Voice-activated technology

What is it: Rivals to Amazon’s near-ubiquitous Alexa personal assistant and Apple’s Siri technology, showing up in all sorts of products from smart TVs and cable set-top boxes to speakers of all shapes and sizes and sports-oriented headphones.
Who showed it: Literally hundreds of companies, led by Amazon and rival entity Google, which is making a big push this year with its Google Assistant. Many third parties, including a fast-growing collection of pro teams, are developing their own voice-activated programs to take advantage of the technology. In sports, the voice-activated programs offer content such as scores, statistics, tune-in information and wayfinding.
Who’s excited about it: Virtually the entire sports and technology industries, which are finding accelerating consumer adoption of voice-activated tech and the ease it brings compared to traditional text-based queries.
How much will it cost: Varies based on the product, but small speakers embedded with either Google or Amazon voice-activated platforms can easily be had for under $50.
What are the obstacles: As the tech companies battle for supremacy in this area, brands and content producers such as sports teams and networks will likely feel pressure to sign exclusive deals with a single player, potentially turning off fans who use a rival platform.
— Compiled by Eric Fisher

Intel used CES to outline ambitious VR plans for the Winter Olympics.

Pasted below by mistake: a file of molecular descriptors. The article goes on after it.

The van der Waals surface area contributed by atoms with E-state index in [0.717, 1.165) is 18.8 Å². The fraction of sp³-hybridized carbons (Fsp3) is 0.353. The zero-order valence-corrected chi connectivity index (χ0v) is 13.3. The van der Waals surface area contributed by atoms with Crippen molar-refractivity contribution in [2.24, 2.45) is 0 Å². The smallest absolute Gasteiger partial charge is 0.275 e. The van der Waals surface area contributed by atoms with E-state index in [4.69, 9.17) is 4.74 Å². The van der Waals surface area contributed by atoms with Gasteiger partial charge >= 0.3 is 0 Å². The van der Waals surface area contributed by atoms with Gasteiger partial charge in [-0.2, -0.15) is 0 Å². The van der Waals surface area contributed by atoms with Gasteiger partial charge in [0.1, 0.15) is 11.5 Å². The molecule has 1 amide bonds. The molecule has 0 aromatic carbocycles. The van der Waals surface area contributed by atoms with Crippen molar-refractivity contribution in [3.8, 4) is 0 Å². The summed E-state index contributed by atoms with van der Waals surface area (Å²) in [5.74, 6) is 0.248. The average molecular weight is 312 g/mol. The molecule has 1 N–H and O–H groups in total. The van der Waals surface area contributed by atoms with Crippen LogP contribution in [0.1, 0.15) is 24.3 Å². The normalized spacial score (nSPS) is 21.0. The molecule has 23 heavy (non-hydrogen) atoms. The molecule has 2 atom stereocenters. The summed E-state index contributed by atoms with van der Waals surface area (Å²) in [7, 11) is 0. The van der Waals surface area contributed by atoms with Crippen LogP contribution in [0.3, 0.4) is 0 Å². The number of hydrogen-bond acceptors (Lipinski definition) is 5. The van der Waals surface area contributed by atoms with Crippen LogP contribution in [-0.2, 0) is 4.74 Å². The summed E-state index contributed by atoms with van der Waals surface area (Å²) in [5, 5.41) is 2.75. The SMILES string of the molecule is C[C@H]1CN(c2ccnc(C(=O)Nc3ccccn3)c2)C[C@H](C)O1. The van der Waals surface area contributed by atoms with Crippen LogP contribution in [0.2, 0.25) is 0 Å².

Photo by: INTEL
The experience delivered through virtual reality is just that, a simulated re-creation of some other place. But the debate around how big VR can become, and growing impatience with the current state of the technology, is all too real.

VR, particularly as a mainstream consumer play, was again one of the focal points of last week’s Consumer Electronics Show in Las Vegas, which grew to a record 2.7 million square feet of exhibit space. Foremost among the bevy of VR-related announcements, particularly in sports, was Intel’s news that it is producing more than 50 hours of live VR content and on-demand replays from next month’s Winter Olympics in South Korea.

The move, complete with a variety of viewer-controlled camera angles from many events, represents Intel’s largest push yet into VR sports content, and couples the technology giant’s status as an International Olympic Committee sponsor through 2024.

“Fans won’t just witness the moment. They will experience it, as if they’re actually there,” said Brian Krzanich, Intel CEO.

Intel’s effort, and other sports VR productions also heralded at CES, will no doubt drive further consumer adoption of VR. But beneath the Las Vegas glitz and splashy announcements was a troubling undercurrent that VR is still not growing fast enough, and instead may be outpaced by its technological cousin, augmented reality.